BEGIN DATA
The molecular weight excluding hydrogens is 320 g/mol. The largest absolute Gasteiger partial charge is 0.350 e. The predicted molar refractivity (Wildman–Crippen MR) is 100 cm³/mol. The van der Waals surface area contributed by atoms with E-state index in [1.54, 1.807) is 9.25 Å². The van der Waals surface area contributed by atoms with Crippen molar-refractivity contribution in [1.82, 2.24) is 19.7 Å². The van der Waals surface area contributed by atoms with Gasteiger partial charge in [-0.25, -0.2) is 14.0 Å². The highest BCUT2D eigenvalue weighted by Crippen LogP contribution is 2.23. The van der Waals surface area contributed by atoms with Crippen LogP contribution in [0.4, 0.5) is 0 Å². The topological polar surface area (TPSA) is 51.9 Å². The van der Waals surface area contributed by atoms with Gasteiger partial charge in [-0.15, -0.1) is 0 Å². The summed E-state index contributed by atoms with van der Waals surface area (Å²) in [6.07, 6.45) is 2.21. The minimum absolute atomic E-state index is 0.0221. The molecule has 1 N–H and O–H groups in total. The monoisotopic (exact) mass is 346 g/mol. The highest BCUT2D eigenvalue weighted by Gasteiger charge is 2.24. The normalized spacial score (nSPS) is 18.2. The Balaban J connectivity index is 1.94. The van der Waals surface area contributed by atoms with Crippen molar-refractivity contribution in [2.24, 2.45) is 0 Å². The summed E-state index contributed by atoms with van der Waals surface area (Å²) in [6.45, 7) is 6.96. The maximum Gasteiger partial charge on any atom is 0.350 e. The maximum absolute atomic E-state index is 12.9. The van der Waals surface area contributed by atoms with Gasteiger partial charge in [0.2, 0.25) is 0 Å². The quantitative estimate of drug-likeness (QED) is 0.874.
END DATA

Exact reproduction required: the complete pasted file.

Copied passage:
The molecular weight excluding hydrogens is 320 g/mol. The largest absolute Gasteiger partial charge is 0.350 e. The predicted molar refractivity (Wildman–Crippen MR) is 100 cm³/mol. The van der Waals surface area contributed by atoms with E-state index in [1.54, 1.807) is 9.25 Å². The van der Waals surface area contributed by atoms with Crippen molar-refractivity contribution in [1.82, 2.24) is 19.7 Å². The van der Waals surface area contributed by atoms with Gasteiger partial charge in [-0.25, -0.2) is 14.0 Å². The highest BCUT2D eigenvalue weighted by Crippen LogP contribution is 2.23. The van der Waals surface area contributed by atoms with Crippen LogP contribution in [0.4, 0.5) is 0 Å². The topological polar surface area (TPSA) is 51.9 Å². The van der Waals surface area contributed by atoms with Gasteiger partial charge in [-0.15, -0.1) is 0 Å². The summed E-state index contributed by atoms with van der Waals surface area (Å²) in [6.07, 6.45) is 2.21. The minimum absolute atomic E-state index is 0.0221. The molecule has 1 N–H and O–H groups in total. The monoisotopic (exact) mass is 346 g/mol. The highest BCUT2D eigenvalue weighted by Gasteiger charge is 2.24. The normalized spacial score (nSPS) is 18.2. The Balaban J connectivity index is 1.94. The van der Waals surface area contributed by atoms with Crippen molar-refractivity contribution in [2.24, 2.45) is 0 Å². The summed E-state index contributed by atoms with van der Waals surface area (Å²) in [6.45, 7) is 6.96. The maximum Gasteiger partial charge on any atom is 0.350 e. The maximum absolute atomic E-state index is 12.9. The van der Waals surface area contributed by atoms with Gasteiger partial charge in [0.2, 0.25) is 0 Å². The quantitative estimate of drug-likeness (QED) is 0.874.